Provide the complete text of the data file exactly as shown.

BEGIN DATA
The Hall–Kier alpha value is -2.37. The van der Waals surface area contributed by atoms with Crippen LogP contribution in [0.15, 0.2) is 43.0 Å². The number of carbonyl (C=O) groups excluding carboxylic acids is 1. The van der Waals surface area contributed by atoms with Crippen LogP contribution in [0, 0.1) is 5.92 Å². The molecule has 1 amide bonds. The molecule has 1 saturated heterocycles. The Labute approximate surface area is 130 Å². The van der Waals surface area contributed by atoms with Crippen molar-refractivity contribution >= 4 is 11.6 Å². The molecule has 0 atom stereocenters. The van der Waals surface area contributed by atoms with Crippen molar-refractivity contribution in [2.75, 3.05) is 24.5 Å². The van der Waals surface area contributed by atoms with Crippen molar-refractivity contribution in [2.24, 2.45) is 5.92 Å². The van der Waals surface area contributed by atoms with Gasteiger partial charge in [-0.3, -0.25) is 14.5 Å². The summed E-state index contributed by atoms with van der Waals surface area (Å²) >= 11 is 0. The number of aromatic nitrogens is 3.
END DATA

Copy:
The Hall–Kier alpha value is -2.37. The van der Waals surface area contributed by atoms with Crippen LogP contribution in [0.15, 0.2) is 43.0 Å². The number of carbonyl (C=O) groups excluding carboxylic acids is 1. The van der Waals surface area contributed by atoms with Crippen LogP contribution in [0, 0.1) is 5.92 Å². The molecule has 1 amide bonds. The molecule has 1 saturated heterocycles. The Labute approximate surface area is 130 Å². The van der Waals surface area contributed by atoms with Crippen molar-refractivity contribution >= 4 is 11.6 Å². The molecule has 0 atom stereocenters. The van der Waals surface area contributed by atoms with Crippen molar-refractivity contribution in [2.75, 3.05) is 24.5 Å². The van der Waals surface area contributed by atoms with Crippen molar-refractivity contribution in [2.24, 2.45) is 5.92 Å². The van der Waals surface area contributed by atoms with Gasteiger partial charge in [-0.3, -0.25) is 14.5 Å². The summed E-state index contributed by atoms with van der Waals surface area (Å²) >= 11 is 0. The number of aromatic nitrogens is 3.